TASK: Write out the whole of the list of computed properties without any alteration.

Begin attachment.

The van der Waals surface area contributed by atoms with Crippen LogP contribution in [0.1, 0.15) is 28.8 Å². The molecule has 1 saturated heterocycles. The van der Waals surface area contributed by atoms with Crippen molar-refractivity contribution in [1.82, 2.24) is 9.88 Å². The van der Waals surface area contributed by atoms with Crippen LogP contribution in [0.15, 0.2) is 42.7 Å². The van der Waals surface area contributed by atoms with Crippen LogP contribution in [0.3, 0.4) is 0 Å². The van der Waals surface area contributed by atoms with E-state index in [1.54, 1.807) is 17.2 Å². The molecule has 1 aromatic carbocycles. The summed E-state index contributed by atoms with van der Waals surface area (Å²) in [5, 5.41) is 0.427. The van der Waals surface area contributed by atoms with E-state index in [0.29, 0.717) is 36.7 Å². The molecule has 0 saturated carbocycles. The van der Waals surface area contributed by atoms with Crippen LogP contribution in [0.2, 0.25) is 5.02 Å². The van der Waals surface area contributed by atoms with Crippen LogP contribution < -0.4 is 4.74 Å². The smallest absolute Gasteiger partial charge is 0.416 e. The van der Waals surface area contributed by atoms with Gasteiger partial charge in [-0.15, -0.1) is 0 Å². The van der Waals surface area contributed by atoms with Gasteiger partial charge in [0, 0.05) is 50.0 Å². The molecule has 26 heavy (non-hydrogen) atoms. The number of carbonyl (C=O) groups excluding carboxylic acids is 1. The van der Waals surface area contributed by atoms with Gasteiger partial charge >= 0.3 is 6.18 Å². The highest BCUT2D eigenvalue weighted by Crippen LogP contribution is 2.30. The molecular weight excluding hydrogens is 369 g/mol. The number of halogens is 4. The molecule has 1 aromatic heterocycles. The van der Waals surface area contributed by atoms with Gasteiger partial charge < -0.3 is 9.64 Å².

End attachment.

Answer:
The van der Waals surface area contributed by atoms with Crippen LogP contribution in [0.1, 0.15) is 28.8 Å². The molecule has 1 saturated heterocycles. The van der Waals surface area contributed by atoms with Crippen molar-refractivity contribution in [1.82, 2.24) is 9.88 Å². The van der Waals surface area contributed by atoms with Crippen LogP contribution in [0.15, 0.2) is 42.7 Å². The van der Waals surface area contributed by atoms with Crippen LogP contribution in [0.3, 0.4) is 0 Å². The van der Waals surface area contributed by atoms with E-state index in [1.54, 1.807) is 17.2 Å². The molecule has 1 aromatic carbocycles. The summed E-state index contributed by atoms with van der Waals surface area (Å²) in [5, 5.41) is 0.427. The van der Waals surface area contributed by atoms with E-state index in [0.29, 0.717) is 36.7 Å². The molecule has 0 saturated carbocycles. The van der Waals surface area contributed by atoms with Crippen LogP contribution in [0.2, 0.25) is 5.02 Å². The van der Waals surface area contributed by atoms with Crippen LogP contribution < -0.4 is 4.74 Å². The smallest absolute Gasteiger partial charge is 0.416 e. The van der Waals surface area contributed by atoms with Gasteiger partial charge in [-0.15, -0.1) is 0 Å². The van der Waals surface area contributed by atoms with Gasteiger partial charge in [0, 0.05) is 50.0 Å². The molecule has 26 heavy (non-hydrogen) atoms. The number of carbonyl (C=O) groups excluding carboxylic acids is 1. The van der Waals surface area contributed by atoms with Gasteiger partial charge >= 0.3 is 6.18 Å². The highest BCUT2D eigenvalue weighted by Crippen LogP contribution is 2.30. The molecular weight excluding hydrogens is 369 g/mol. The number of halogens is 4. The molecule has 1 aromatic heterocycles. The van der Waals surface area contributed by atoms with Gasteiger partial charge < -0.3 is 9.64 Å².